Thursday, May 10, 2018

The "John Storey" A Fly That Earned A Place.....

The John Storey, a fly that was brought to my attention here on SSR's by a follower. John from the Two Terriers had mentioned it saying it had been a very productive fly for him in the U.K. His mention brought several responses from other readers. Bill Shuck tied up a couple of versions of the John Storey, one wet and one dry. Alistair also provided me with some history of the fly in the form of writings.

So I tied up a John Storey dry fly and over the last few weeks gave it a tryout on some small streams. I'll let the series of photos give you a view of how it worked. I'll just add this. The John Storey will hold a place in my box.

























28 comments:

  1. I see your brookies gave the John Storey a 5 star review. I've got all the materials lined up and ready to tie a handful. Can't wait for the water levels up here to drop enough to fish it.

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    Replies
    1. mike
      Thanks
      Mike I hope it is soon....the fly does get a trouts attention.

      Delete
  2. In fishing for native brook trout there is a rule that almost always holds true:

    If the fly has peacock herl, the fish will take it.

    I'd bet you could wrap straight peacock on a wet fly hook, fish it like an emerger, and catch plenty of fish. Same as a dry. Wrap a few strands and treat it with gink and slay brookies all day.

    The added dressings certainly make the offering more enticing and visible but there is something magic about peacock on a brook trout fly.

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    1. Anonymous
      Thanks
      I will totally agree with you on your assessments. Peacock is a wonderful material, sort of a magic feather.

      Delete
  3. Bonanza! Wonder why this pattern is pretty much unknown in the USA.

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    Replies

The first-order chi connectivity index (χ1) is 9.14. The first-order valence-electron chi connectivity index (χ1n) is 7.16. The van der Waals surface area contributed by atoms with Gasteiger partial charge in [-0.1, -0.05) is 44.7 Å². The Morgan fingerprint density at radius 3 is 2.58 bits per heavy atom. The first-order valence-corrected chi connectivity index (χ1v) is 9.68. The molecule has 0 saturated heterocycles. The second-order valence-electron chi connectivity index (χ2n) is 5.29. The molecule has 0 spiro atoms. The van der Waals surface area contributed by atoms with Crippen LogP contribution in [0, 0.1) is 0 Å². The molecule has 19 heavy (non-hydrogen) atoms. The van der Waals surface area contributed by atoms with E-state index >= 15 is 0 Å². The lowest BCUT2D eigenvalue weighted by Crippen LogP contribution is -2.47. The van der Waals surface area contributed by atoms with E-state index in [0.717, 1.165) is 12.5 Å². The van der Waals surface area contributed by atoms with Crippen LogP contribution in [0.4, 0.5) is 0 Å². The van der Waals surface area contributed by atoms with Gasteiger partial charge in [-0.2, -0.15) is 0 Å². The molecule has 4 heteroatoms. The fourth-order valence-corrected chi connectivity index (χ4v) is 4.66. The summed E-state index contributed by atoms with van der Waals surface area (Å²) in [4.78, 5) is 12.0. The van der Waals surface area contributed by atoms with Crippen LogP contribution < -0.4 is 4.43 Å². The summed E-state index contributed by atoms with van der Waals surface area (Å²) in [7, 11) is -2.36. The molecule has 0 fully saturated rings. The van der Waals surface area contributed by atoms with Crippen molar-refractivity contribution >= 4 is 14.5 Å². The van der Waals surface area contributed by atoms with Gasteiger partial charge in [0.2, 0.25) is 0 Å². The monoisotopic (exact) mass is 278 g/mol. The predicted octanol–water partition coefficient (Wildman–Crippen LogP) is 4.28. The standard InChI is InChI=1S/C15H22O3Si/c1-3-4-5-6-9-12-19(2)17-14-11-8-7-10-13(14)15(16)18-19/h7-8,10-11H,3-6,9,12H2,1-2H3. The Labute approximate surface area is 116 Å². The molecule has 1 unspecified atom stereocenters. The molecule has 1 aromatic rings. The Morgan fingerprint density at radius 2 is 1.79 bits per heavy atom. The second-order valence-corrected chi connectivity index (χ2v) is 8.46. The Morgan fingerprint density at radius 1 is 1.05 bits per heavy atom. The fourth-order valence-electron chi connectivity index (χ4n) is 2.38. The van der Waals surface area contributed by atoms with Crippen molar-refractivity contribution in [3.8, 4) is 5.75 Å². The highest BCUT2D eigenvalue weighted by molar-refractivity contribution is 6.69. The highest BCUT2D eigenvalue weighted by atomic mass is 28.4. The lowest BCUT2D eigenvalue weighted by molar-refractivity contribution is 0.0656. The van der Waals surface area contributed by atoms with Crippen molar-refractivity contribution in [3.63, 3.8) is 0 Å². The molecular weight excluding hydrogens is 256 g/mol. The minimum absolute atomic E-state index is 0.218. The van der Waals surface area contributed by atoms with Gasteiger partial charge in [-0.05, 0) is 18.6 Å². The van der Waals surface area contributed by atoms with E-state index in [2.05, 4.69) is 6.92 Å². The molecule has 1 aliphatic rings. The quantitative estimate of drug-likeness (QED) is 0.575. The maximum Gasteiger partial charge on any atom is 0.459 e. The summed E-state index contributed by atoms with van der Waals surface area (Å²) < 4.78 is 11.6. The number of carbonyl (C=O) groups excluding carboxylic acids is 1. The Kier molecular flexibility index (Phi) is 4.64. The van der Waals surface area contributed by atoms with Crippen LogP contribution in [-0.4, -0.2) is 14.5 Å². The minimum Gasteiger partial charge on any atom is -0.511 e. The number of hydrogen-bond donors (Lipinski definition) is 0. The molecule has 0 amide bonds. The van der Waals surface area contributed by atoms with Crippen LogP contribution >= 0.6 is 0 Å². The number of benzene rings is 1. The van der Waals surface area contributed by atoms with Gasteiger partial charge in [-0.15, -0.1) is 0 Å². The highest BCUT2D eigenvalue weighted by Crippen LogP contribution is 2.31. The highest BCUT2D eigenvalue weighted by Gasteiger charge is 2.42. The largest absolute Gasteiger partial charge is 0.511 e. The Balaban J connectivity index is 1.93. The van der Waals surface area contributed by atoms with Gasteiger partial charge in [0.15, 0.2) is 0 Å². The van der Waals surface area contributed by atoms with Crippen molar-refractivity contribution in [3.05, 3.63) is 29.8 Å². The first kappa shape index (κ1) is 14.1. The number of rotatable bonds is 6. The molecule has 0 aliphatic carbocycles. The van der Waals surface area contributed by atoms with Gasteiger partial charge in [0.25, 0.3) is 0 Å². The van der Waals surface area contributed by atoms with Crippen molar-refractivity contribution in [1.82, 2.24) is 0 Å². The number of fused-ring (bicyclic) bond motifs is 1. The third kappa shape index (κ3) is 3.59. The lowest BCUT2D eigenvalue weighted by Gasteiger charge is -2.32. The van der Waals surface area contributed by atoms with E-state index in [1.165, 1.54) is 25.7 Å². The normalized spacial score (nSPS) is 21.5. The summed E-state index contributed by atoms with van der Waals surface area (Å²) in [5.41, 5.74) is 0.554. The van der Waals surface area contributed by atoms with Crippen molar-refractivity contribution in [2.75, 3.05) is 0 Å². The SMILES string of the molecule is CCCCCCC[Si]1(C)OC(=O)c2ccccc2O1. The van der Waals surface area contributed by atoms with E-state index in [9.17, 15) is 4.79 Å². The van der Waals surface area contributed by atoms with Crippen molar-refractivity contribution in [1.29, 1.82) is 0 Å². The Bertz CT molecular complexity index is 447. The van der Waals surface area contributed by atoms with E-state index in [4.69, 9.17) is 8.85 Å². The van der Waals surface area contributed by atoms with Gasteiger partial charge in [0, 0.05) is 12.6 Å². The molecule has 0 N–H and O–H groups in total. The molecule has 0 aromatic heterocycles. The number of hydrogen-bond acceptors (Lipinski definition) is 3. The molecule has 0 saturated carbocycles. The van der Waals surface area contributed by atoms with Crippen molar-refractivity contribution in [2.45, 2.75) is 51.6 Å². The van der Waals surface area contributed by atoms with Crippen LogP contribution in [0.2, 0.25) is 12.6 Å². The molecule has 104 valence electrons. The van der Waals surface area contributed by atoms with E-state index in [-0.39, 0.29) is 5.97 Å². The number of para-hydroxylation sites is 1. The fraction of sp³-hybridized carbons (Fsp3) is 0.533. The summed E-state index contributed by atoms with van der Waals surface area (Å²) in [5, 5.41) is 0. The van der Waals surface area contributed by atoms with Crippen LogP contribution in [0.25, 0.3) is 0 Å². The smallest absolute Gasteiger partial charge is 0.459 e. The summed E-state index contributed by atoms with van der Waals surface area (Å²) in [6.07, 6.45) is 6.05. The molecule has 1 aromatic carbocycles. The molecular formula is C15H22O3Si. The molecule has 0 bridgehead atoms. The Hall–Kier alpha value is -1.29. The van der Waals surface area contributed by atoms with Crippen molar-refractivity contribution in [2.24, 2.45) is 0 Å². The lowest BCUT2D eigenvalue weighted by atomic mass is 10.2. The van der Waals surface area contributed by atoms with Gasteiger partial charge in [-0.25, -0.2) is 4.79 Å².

1. William Shuck
      Thanks
      Bill that's a good question. Maybe it's to effective?

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  4. That has made my day, excellent. The estate gamekeeper at home in North Yorkshire fished it pretty well the whole season, I'm delighted it worked so well for you. Lovely pictures as always. Best wishes, John

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    Replies
    1. The Two Terriers
      Thanks
      John it has a permanent place in my fly box, so it will be used all year...reports will follow.

      Delete
  5. Nice tie again Alan, I user the John Storey often over here and its a very successful pattern on the Dales river for both trout & grayling.

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    Replies
    1. George
      Thanks
      I figured you would have first hand knowledge of this fly.

      Delete
  6. That is a great looking fly and well tied. I can see why the trout like it so much. Peacock herl is such a great fly material.

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    1. Parachute Adams
      Thanks
      Sam look what peacock herl has done for so many other trout patterns...love the Royals.

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  7. Alan , very nice fly, I've never seen one before . Definitely going to add that one . Anything peacock and brown get my interest. The trout are beautiful, but I kinda like the tree branch you caught. Lol. Thanks for the pattern.